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Power The Military Hardware Science Technology

DARPA Targets Computing's Achilles Heel: Power 100

coondoggie writes "The power required to increase computing performance, especially in embedded or sensor systems has become a serious constraint and is restricting the potential of future systems. Technologists from the Defense Advanced Research Projects Agency are looking for an ambitious answer to the problem and will next month detail a new program it expects will develop power technologies that could bolster system power output from today's 1 GFLOPS/watt to 75 GFLOPS/watt."
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DARPA Targets Computing's Achilles Heel: Power

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  • by unts ( 754160 ) on Sunday January 29, 2012 @02:51PM (#38858745) Homepage Journal

    The problem is not just generating the power... it's delivering it and consuming it without breaking/melting. And that's what they're getting at here - getting more FLOPS per watt... not finding out how to push more watts into a system. A silly amount of the energy going into a supercomputer comes out as heat... and a silly amount of energy is then used to remove that heat. Hopefully, by significantly improving the energy efficiency of chips and systems, we can make them a lot more powerful without them needing a whole lot more power. And I haven't even mentioned the mobile/embedded side of the spectrum where its about battery life and comfortable operating temperatures... the same energy efficiency goals apply.

    This is the sort of thing we over the pond are very interested in too. Like for example *cough* the Microelectronics Research Group [] that I'm a part of.

  • Re:Turing Tax (Score:3, Informative)

    by Anonymous Coward on Sunday January 29, 2012 @04:11PM (#38859209)

    For comparison, an HD video camera can record 1080p video in real time with only a couple of Watts. A PC (without hardware encoder) would take 15 mins or so to encode each minute of HD video, using far more power along the way.

    While it makes your point, you're actually off by orders of magnitude on both: a modern PC can easily encode at 2-4x realtime for 1080p... and a good hardware encoder often uses less than 100 milliwatts. A typical rule of thumb is that dedicated hardware is roughly 1000 times more efficient, power-wise, than a CPU performing the same task.

  • by Anonymous Coward on Sunday January 29, 2012 @07:05PM (#38860191)

    In a pinch you can extract lithium from sea water. That's basically what a lithium deposit is... an old sea that dried up and left the salts. Lithium isn't a big fraction of a battery's cost, weight or volume. Please everyone stop being silly. The cobalt that is often used in lithium batteries is far more expensive, rare and used in larger proportions. We just don't call them cobalt batteries so no one knows about that part.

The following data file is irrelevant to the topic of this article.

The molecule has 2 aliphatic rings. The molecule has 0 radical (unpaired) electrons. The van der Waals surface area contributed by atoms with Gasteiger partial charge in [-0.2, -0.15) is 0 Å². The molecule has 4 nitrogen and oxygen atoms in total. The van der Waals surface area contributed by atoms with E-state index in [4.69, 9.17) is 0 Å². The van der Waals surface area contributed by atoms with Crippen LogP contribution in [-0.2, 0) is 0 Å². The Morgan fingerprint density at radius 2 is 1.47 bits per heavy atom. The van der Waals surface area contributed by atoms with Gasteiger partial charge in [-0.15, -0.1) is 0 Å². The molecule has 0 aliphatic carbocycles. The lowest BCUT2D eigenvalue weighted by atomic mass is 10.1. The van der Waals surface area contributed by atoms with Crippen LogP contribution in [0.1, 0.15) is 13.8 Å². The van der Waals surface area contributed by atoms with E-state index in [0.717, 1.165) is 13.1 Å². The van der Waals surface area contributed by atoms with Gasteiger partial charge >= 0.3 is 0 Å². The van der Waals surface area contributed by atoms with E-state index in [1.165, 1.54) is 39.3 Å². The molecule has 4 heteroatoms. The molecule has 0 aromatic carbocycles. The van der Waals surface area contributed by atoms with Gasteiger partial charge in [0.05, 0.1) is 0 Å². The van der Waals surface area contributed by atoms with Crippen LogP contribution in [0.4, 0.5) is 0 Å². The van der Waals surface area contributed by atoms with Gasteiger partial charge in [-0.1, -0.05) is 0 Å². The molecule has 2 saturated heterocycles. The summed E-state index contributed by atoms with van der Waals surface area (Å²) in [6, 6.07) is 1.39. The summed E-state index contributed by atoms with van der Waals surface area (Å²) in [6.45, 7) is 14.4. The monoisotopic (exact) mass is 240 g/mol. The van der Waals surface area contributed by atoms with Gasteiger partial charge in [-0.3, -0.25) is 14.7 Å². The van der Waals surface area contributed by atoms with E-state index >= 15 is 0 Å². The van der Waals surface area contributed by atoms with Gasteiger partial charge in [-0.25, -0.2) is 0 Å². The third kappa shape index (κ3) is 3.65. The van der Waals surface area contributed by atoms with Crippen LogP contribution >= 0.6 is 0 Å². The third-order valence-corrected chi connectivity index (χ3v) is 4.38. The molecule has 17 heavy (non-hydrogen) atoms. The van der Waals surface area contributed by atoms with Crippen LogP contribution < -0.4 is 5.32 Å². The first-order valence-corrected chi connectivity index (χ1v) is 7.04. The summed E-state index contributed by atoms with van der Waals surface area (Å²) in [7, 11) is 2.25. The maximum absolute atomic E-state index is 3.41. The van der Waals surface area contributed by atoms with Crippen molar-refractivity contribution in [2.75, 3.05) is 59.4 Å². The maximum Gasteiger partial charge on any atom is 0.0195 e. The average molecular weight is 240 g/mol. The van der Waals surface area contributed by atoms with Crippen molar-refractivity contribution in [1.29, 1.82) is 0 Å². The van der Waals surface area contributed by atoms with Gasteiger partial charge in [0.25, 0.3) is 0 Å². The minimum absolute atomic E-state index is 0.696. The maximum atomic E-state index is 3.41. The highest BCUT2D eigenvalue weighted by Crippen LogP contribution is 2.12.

• Re:Power Consumption (Score:2, Informative)

    by alreaud ( 2529304 ) <> on Sunday January 29, 2012 @08:56PM (#38860689)
    Yes and actually very simple (SI units),

    P = C*V^2*f where P is power in Watts, C is capacitance in farads, V is voltage in volts, and f is frequency in Hertz. C is kind of hard to measure, and is dynamic depending on processor load. A design value can be determined from processor data sheets.

    Power is only consumed in MOS transistors during transitions, to the value I = C*dv/dt, where C is the overall transistor capacitance to the power supply, in this instance. If dv is 0, ie, at a stable logic level, then I must also be 0, and hence power dissipation must be zero due to Ohm's Law, P=I*V.

    At 1.3V and 2.8GHz, the dv/dt multiplier becomes 4.73*10^9, significant for a 100-million transistor microprocessor even if overall capacitance/transistor ~femtofarads.
  • by SeaFox ( 739806 ) on Sunday January 29, 2012 @09:52PM (#38861001)

    And with GPU assist an Atom with a low-end GPU can happily play 1080P H.264.

    Actually that depends on the bitrate of the encoding far more than whether it's "1080p" or not. I've seen plenty of "1080p H.264 video" that's got lousy quality the moment there's any action.

    Not to mention the what profile of h264 was being used. High Profile requires much more computational power than Main. We're also assuming the video can be GPU accelerated. You can't just take any h264 video and get hardware acceleration, the video has to be encoded following certain rules about bitrate, b-frames, etc otherwise it will be all decoded in software.

The only possible interpretation of any research whatever in the `social sciences' is: some do, some don't. -- Ernest Rutherford